The Gathering at Sandestin celebrates its sixth anniversary on Nov. 5 with an outdoor worship service and catered lunch in the Market Shops at Sandestin.

The Gathering at Sandestin has its roots in the Seaside Chapel, where David Seering was asked to fill in one Sunday by a new preacher holding a service there in 2005. He just kept on playing and singing, being joined by his wife, Lori, and some others, including Don Kupski on the keyboard. A year later, I joined the group when some of the other musicians left. After three years, The Seaside Chapel outgrew itself by having capacity crowds of over 300 every Sunday, so the musicians and the preacher and many regular attendees moved to a barely used church building on County Road 393 South, known as Crosspoint. It was owned by a defunct Baptist church.

We never missed a Sunday after leaving Seaside and after meeting at Crosspoint a few weeks, made a deal with the owners to merge and take over the building. We spent money to fix it up and crowds began to build there as well for the next three years. Our preacher had to leave, so an interim one took over, and David left to pursue other interests for a while. They hired another musician to take over the program and many of our regulars scattered to other churches, but some stayed there. Then, one day, David made a historic phone call to me, and the saga of The Gathering at Sandestin began.

At this point in 2010, our musicians and some of our congregation had been at Seaside Chapel, then moved to Crosspoint Church on CR 393S, then scattered around local churches. David Seering was entertaining on cruise ships and at a marriage retreat facility in California, run by the famous pastor Rick Warren. In the summer of 2011, David was in California, but kept feeling a tugging back to Destin. So, one day he called me on the phone.

He said, "Jay, you have always talked about needing a church in Sandestin. Do you think we could start one there?" I said, "Sure, let me see what I can do." So, I went to the general manager of Sandestin, John Russell, and told him that Sandestin had everything a resort could want, but it had no church. I asked John if we could start one. After a few conversations, Sandestin agreed to rent The Gathering a room for our regular Sunday services. The only problem was, we had no musical equipment, no altar cross or candles, no money, no congregation, and no preacher.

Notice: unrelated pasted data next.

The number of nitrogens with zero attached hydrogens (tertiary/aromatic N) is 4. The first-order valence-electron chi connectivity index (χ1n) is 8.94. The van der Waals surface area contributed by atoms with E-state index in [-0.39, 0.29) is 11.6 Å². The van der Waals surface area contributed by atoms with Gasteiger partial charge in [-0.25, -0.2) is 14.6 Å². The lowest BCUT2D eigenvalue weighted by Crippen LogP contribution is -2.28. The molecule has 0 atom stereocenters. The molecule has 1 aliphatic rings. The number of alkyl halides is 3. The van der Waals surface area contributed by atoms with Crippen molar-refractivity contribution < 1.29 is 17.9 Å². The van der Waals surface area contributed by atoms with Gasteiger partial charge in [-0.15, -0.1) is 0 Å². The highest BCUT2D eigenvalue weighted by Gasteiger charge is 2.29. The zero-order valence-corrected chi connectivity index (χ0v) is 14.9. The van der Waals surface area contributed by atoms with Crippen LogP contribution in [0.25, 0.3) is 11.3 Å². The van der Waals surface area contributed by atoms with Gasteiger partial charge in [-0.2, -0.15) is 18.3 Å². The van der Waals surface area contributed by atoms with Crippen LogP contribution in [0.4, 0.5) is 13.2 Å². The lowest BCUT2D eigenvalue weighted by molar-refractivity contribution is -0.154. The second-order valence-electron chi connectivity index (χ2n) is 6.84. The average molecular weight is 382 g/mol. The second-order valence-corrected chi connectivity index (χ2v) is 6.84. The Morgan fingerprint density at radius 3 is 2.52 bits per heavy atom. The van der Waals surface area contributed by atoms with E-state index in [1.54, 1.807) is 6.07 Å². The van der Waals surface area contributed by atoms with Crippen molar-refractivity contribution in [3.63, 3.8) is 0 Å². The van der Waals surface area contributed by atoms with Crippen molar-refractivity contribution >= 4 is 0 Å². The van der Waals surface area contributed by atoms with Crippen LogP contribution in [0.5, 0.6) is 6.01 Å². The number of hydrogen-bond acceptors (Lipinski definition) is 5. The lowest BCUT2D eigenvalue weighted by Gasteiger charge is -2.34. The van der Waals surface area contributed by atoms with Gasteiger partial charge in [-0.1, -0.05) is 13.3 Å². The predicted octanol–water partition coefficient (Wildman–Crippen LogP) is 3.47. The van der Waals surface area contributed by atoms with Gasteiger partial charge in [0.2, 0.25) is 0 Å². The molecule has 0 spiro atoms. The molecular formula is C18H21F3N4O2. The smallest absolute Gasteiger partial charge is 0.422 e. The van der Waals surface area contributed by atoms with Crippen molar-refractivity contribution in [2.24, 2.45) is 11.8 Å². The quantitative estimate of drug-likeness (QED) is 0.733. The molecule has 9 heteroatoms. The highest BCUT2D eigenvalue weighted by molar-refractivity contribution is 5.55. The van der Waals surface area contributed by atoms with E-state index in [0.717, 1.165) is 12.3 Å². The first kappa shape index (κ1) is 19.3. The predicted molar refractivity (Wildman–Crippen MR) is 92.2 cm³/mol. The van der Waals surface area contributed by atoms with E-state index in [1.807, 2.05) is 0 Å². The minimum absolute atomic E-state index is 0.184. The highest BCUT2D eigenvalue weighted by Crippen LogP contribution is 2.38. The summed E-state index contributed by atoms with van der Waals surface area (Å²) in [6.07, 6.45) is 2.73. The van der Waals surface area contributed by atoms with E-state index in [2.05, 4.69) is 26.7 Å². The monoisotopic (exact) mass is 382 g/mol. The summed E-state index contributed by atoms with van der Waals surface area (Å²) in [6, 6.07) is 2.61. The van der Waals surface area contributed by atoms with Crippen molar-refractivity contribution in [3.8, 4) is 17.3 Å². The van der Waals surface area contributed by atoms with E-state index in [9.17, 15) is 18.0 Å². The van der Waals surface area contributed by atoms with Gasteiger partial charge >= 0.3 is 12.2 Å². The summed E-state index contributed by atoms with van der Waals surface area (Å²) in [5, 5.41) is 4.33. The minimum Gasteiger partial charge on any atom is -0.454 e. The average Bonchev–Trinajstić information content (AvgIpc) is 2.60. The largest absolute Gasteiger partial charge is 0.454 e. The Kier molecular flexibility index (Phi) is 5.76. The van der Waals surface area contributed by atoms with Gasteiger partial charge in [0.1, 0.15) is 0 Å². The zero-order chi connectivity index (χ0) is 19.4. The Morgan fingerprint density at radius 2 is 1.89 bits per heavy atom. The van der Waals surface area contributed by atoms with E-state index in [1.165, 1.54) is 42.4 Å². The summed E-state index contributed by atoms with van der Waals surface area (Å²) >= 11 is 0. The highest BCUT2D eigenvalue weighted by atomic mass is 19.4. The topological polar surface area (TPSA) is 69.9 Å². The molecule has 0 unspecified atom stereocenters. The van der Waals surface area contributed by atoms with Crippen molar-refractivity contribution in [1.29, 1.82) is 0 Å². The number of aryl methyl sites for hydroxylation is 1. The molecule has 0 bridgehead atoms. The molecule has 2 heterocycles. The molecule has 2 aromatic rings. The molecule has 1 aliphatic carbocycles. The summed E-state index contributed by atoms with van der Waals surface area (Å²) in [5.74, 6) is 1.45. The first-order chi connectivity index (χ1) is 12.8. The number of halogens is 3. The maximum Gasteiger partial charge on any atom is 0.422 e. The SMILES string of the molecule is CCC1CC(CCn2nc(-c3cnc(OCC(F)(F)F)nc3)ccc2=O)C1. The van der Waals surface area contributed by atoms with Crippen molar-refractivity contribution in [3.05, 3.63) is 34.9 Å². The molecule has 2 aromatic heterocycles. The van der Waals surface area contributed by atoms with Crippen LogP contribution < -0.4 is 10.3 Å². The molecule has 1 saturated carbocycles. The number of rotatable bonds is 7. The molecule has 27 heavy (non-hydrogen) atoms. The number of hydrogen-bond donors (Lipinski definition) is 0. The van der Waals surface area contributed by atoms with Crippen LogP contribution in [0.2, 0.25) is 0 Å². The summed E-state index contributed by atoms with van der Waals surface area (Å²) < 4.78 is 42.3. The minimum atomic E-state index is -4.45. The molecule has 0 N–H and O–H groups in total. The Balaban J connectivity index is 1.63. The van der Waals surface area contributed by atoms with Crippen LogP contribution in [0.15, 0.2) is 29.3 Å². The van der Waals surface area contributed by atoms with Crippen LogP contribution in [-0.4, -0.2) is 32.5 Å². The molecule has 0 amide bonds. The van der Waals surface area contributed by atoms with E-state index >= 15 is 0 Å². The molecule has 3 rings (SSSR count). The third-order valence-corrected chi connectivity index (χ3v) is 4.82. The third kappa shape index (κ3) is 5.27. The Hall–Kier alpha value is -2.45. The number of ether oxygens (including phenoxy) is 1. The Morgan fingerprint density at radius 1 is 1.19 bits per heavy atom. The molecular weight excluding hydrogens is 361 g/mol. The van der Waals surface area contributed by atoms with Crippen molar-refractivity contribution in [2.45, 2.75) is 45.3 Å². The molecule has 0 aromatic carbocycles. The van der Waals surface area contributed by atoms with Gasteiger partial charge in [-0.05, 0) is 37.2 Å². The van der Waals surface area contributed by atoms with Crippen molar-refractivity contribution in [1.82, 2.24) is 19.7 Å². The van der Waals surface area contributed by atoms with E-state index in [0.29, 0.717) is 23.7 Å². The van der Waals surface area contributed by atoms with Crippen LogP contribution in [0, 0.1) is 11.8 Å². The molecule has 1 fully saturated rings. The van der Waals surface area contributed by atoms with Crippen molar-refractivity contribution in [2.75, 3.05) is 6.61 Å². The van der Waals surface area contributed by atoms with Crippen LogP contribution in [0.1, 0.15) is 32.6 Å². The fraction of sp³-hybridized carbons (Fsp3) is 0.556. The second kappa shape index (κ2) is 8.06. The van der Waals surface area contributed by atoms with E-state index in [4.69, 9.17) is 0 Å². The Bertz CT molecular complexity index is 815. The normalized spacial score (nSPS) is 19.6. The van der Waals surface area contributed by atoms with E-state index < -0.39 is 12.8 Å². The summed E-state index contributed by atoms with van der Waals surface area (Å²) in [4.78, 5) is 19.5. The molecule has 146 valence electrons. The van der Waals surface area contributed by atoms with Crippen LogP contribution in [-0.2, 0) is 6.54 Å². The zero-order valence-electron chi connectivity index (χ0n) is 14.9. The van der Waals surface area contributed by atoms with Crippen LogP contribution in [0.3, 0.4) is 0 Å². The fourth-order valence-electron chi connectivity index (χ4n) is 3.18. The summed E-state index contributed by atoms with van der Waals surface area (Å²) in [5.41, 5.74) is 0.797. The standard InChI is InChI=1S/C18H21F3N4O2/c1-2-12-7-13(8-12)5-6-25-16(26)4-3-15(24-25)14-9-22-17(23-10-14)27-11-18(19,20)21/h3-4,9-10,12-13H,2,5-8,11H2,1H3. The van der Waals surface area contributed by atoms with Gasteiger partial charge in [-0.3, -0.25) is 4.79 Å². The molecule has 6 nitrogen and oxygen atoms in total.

So, after all the arrangements were made with Sandestin, The Gathering held its first service in the same room where we meet now, the Terrace Room, on Sunday, Oct. 31, 2011. We all made a special effort to inform our friends of the service and urge them to support us while we built a congregation. Many of them were friends whom we had met at the Seaside Chapel or Crosspoint Chapel. About 50 people showed up. Some of those included some familiar names to you ... Beth and Bob Coppedge, Jim and Brenda Radtke, Fran and Teddy West, Joe and Betty Mustachio, Sharon and Ed Jenkins, Jeff and Joyce Iovino, Rick and Karen Saunders, and several others who came for the first service or two, just to help us build a crowd, like JD and Kate Johnson and Gail and Dude Klutz. The musicians were David Seering, Don Kupski, Lori Seering and me.

All of the musical equipment, including the piano, the amplifier, the microphones, the cables and the speakers were lent to us by various people or were surplus that people gave us or let us use. At one of the first services, I mentioned that and asked that anyone who had some equipment who didn’t need it could donate it to The Gathering. (By the way, the name “The Gathering” was suggested by Lori Seering). After the service, a man approached and asked what the amplifier would cost. When he was told about $350, he wrote a check on the spot.

That act of generosity has been replicated many times. Although The Gathering does not have an annual budget, pledge cards or organized giving, its attendees have always been very generous with their offerings. We have never asked for money other than for some very specific giving plans, such as the floods in Baton Rouge, the tornadoes in Oklahoma and the hurricane in Texas. Along the way, we have contributed to just about every charity, particularly those involving children, in the local area.